Articles and Case Studies

Broken Doctor, Broken System

30 Nov 2017

by Dr Sarah Newman

broken doctor

I am a doctor with a mental illness. There, I’ve said it. This is something I am no longer ashamed of, as mastery has come with my remission.

But at the times of greatest need, I was unable to acknowledge my illness even to myself.

I won’t detail the stressors on junior doctors because, by now, most of you would be familiar with that perfect storm. Although these issues were present in my case, they weren’t the only cause or contributing factor. The real let down was when I became vulnerable and felt unsupported by the medical system to remain well, rehabilitate and return to the vocation I loved.

Death, disease and disabilities formed my medical curriculum. Dealing with these things didn’t. There was no acknowledgement that feeling emotional or overwhelmed might be valid and understandable, or even the norm. The good doctor was impervious – so I must be broken.

This meant I hid when I should have been reaching out. To whom, I wasn’t even sure. Sometimes I would fall in a heap, and a job might be tacked together which would earmark me as defective and deficient. When unable to work, I heard nothing from the medical fraternity or hospital I was proud to be a part of. I never spoke to, let alone heard of, any doctor in my situation.

The dissociative experience of seeing both sides of the therapeutic relationship was profound. There is nothing like seeing your own medication chart in action. This isolation did nothing to help my perception of hopelessness, and was actively detrimental to my recovery. Returning to work was the hardest thing I ever did. In a reactive system without policies or protocols, I was scared every day to fail what seemed to be my only chance.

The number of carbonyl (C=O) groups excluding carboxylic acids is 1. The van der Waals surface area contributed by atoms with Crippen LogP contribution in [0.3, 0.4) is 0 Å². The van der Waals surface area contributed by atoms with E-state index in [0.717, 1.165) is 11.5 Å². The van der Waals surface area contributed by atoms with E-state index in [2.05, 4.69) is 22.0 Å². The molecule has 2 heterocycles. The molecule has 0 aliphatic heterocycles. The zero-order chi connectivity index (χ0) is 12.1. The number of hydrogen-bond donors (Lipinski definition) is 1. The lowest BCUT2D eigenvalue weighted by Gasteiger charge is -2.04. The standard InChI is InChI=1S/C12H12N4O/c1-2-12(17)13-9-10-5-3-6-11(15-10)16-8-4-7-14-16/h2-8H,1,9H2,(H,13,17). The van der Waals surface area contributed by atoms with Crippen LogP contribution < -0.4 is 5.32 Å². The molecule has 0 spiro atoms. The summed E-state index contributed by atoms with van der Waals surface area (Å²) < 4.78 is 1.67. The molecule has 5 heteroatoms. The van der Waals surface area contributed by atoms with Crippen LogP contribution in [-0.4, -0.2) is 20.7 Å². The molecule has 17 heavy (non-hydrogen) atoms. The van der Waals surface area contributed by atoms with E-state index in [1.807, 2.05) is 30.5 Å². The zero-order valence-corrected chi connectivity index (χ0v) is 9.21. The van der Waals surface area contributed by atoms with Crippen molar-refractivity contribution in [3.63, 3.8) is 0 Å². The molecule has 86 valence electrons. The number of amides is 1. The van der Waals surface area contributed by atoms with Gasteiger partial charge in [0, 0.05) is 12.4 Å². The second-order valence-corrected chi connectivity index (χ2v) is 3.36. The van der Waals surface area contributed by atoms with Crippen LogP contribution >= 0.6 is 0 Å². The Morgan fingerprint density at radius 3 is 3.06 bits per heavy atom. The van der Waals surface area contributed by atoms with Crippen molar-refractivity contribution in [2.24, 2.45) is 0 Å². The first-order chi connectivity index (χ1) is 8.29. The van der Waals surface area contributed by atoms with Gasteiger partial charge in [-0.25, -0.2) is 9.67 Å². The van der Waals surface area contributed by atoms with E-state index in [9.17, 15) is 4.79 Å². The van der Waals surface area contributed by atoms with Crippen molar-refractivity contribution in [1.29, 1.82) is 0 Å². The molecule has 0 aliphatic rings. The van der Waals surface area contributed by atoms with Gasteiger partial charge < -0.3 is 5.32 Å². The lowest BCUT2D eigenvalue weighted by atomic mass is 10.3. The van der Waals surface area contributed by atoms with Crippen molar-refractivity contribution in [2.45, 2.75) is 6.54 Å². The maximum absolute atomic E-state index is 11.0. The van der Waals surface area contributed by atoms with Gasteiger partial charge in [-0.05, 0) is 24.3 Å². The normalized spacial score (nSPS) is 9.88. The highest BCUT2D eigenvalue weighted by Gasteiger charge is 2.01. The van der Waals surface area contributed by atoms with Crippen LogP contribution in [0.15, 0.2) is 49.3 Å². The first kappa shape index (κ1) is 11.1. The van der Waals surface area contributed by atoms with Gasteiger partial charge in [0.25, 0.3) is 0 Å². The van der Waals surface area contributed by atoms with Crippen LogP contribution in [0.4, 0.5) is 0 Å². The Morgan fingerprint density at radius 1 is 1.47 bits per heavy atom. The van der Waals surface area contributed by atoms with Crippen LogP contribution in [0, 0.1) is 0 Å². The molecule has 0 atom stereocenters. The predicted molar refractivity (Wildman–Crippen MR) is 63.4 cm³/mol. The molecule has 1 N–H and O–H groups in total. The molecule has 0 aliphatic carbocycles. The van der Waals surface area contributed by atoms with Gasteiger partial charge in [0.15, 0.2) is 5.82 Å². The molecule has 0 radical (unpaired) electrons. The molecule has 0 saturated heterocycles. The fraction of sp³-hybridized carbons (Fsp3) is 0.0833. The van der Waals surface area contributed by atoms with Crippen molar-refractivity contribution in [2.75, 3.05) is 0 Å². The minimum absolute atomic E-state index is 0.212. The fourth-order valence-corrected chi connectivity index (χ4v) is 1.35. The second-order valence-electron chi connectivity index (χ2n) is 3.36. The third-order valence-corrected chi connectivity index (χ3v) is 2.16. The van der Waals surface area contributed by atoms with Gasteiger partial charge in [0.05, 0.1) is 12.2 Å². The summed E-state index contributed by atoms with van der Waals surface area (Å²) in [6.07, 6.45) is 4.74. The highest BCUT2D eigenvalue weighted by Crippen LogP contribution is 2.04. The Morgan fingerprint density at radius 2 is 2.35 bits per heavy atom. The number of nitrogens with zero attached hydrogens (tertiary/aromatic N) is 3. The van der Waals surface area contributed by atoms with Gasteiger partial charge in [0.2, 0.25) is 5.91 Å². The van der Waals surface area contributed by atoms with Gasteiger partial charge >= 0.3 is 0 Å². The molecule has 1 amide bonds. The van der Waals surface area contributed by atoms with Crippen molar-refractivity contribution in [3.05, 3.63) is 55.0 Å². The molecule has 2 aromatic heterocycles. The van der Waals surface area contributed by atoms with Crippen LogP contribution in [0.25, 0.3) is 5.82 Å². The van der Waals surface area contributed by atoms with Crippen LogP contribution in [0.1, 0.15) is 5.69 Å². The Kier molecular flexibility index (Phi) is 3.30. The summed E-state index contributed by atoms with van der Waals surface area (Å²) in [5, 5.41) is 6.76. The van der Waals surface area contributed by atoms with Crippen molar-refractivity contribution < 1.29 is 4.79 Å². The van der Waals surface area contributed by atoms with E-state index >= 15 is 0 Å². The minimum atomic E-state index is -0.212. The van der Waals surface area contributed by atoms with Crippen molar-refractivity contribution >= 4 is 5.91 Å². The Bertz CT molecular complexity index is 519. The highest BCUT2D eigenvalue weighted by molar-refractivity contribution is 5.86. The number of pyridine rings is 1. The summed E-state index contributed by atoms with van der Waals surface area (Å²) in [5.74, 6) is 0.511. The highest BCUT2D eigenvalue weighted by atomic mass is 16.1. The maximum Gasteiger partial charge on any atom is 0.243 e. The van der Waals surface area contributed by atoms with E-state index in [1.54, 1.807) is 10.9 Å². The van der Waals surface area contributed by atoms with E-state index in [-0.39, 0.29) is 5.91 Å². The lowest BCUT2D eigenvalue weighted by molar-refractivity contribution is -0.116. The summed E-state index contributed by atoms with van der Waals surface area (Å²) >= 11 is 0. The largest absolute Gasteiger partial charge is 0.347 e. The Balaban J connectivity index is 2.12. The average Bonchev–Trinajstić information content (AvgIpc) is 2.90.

But over time, with support and luck, I’ve become better. I would not change this experience as it has shaped who I am today. I’m inspired to share my story so others might not feel so alone, and may see that they too can recover. I’ve been allowed a deeper understanding of my patients which enriches my work. I’m thankful every day for the ability to practise, as well as the great number of privileges and pleasures I have beyond medicine.

Relapse is a realistic possibility, and sometimes I still face challenges. I’ve worked hard at improving my personal resilience, thinking patterns and work-life balance. I have made rational decisions about how and where I practise and what I can expect of myself.

I hope I have the insight now to reach out for help early. But for all of us, seeking support must be acceptable and accessible. It’s one thing to focus on doctors’ resilience, but this is futile unless we also recognise that everyone has a breaking point. Our medical culture needs to change, and we need a commitment to doctors’ welfare because that improves conditions for us all.

As medicine moves from illness to wellness, why not start with ourselves?

Sources of assistance

Dr Sarah Newman (MDA National Member)
General Practice Registrar


Dr Newman is the co-chair of the AMA WA Doctors in Training Welfare Subcommittee. She is also the recipient of the RACGP Award: WA Registrar of the Year 2017 and the AMA WA Camille Michener Legacy Award: Junior Doctor of the Year 2017.

Doctors Health and Wellbeing, Anaesthesia, Dermatology, Emergency Medicine, General Practice, Intensive Care Medicine, Obstetrics and Gynaecology, Ophthalmology, Pathology, Psychiatry, Radiology, Sports Medicine, Surgery, Physician, Geriatric Medicine, Cardiology, Plastic And Reconstructive Surgery, Radiation Oncology, Paediatrics, Independent Medical Assessor - IME


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